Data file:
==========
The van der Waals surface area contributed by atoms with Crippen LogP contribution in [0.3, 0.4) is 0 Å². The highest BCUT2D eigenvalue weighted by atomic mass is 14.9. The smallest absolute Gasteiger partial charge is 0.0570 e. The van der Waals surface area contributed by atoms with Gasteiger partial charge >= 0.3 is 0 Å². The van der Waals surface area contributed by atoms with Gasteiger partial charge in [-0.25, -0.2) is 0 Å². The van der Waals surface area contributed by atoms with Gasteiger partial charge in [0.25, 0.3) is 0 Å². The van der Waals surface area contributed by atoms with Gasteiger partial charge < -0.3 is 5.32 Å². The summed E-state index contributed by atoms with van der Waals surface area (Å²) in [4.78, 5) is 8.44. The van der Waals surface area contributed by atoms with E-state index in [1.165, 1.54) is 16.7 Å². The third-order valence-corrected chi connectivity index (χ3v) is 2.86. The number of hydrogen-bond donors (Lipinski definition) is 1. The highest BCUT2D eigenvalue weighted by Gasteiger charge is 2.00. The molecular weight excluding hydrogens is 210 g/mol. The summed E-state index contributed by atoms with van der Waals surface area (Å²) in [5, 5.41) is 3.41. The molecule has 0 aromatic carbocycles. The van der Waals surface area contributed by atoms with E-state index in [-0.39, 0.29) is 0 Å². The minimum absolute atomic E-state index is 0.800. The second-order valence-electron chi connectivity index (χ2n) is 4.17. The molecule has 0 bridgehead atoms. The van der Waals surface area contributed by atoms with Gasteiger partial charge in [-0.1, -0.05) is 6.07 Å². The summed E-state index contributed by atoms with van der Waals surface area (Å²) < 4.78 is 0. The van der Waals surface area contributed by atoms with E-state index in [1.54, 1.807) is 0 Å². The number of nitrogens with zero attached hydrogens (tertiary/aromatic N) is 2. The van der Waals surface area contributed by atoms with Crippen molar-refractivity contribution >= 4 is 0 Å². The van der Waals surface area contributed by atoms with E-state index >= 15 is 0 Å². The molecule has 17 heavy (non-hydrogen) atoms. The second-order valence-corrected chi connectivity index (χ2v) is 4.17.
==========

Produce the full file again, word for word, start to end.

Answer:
The van der Waals surface area contributed by atoms with Crippen LogP contribution in [0.3, 0.4) is 0 Å². The highest BCUT2D eigenvalue weighted by atomic mass is 14.9. The smallest absolute Gasteiger partial charge is 0.0570 e. The van der Waals surface area contributed by atoms with Gasteiger partial charge >= 0.3 is 0 Å². The van der Waals surface area contributed by atoms with Gasteiger partial charge in [-0.25, -0.2) is 0 Å². The van der Waals surface area contributed by atoms with Gasteiger partial charge in [0.25, 0.3) is 0 Å². The van der Waals surface area contributed by atoms with Gasteiger partial charge < -0.3 is 5.32 Å². The summed E-state index contributed by atoms with van der Waals surface area (Å²) in [4.78, 5) is 8.44. The van der Waals surface area contributed by atoms with E-state index in [1.165, 1.54) is 16.7 Å². The third-order valence-corrected chi connectivity index (χ3v) is 2.86. The number of hydrogen-bond donors (Lipinski definition) is 1. The highest BCUT2D eigenvalue weighted by Gasteiger charge is 2.00. The molecular weight excluding hydrogens is 210 g/mol. The summed E-state index contributed by atoms with van der Waals surface area (Å²) in [5, 5.41) is 3.41. The molecule has 0 aromatic carbocycles. The van der Waals surface area contributed by atoms with E-state index in [-0.39, 0.29) is 0 Å². The minimum absolute atomic E-state index is 0.800. The second-order valence-electron chi connectivity index (χ2n) is 4.17. The molecule has 0 bridgehead atoms. The van der Waals surface area contributed by atoms with Gasteiger partial charge in [-0.1, -0.05) is 6.07 Å². The summed E-state index contributed by atoms with van der Waals surface area (Å²) < 4.78 is 0. The van der Waals surface area contributed by atoms with E-state index in [1.54, 1.807) is 0 Å². The number of nitrogens with zero attached hydrogens (tertiary/aromatic N) is 2. The van der Waals surface area contributed by atoms with Crippen molar-refractivity contribution >= 4 is 0 Å². The van der Waals surface area contributed by atoms with E-state index >= 15 is 0 Å². The molecule has 17 heavy (non-hydrogen) atoms. The second-order valence-corrected chi connectivity index (χ2v) is 4.17.